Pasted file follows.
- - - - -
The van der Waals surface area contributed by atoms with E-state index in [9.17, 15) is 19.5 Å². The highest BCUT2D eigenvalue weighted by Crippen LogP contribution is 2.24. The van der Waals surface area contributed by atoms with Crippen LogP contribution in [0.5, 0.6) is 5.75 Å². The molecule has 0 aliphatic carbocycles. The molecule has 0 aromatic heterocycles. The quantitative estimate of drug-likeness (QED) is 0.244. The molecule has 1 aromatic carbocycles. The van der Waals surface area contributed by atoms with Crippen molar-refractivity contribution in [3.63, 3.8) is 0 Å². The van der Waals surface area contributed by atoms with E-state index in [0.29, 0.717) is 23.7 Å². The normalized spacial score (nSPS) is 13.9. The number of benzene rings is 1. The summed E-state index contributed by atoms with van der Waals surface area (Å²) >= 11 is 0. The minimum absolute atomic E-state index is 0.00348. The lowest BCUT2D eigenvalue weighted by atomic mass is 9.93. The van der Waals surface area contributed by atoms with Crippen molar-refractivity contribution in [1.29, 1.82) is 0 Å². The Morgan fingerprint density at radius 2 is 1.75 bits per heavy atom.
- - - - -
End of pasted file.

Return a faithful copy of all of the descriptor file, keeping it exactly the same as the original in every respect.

The van der Waals surface area contributed by atoms with E-state index in [9.17, 15) is 19.5 Å². The highest BCUT2D eigenvalue weighted by Crippen LogP contribution is 2.24. The van der Waals surface area contributed by atoms with Crippen LogP contribution in [0.5, 0.6) is 5.75 Å². The molecule has 0 aliphatic carbocycles. The molecule has 0 aromatic heterocycles. The quantitative estimate of drug-likeness (QED) is 0.244. The molecule has 1 aromatic carbocycles. The van der Waals surface area contributed by atoms with Crippen molar-refractivity contribution in [3.63, 3.8) is 0 Å². The van der Waals surface area contributed by atoms with E-state index in [0.29, 0.717) is 23.7 Å². The normalized spacial score (nSPS) is 13.9. The number of benzene rings is 1. The summed E-state index contributed by atoms with van der Waals surface area (Å²) >= 11 is 0. The minimum absolute atomic E-state index is 0.00348. The lowest BCUT2D eigenvalue weighted by atomic mass is 9.93. The van der Waals surface area contributed by atoms with Crippen molar-refractivity contribution in [1.29, 1.82) is 0 Å². The Morgan fingerprint density at radius 2 is 1.75 bits per heavy atom.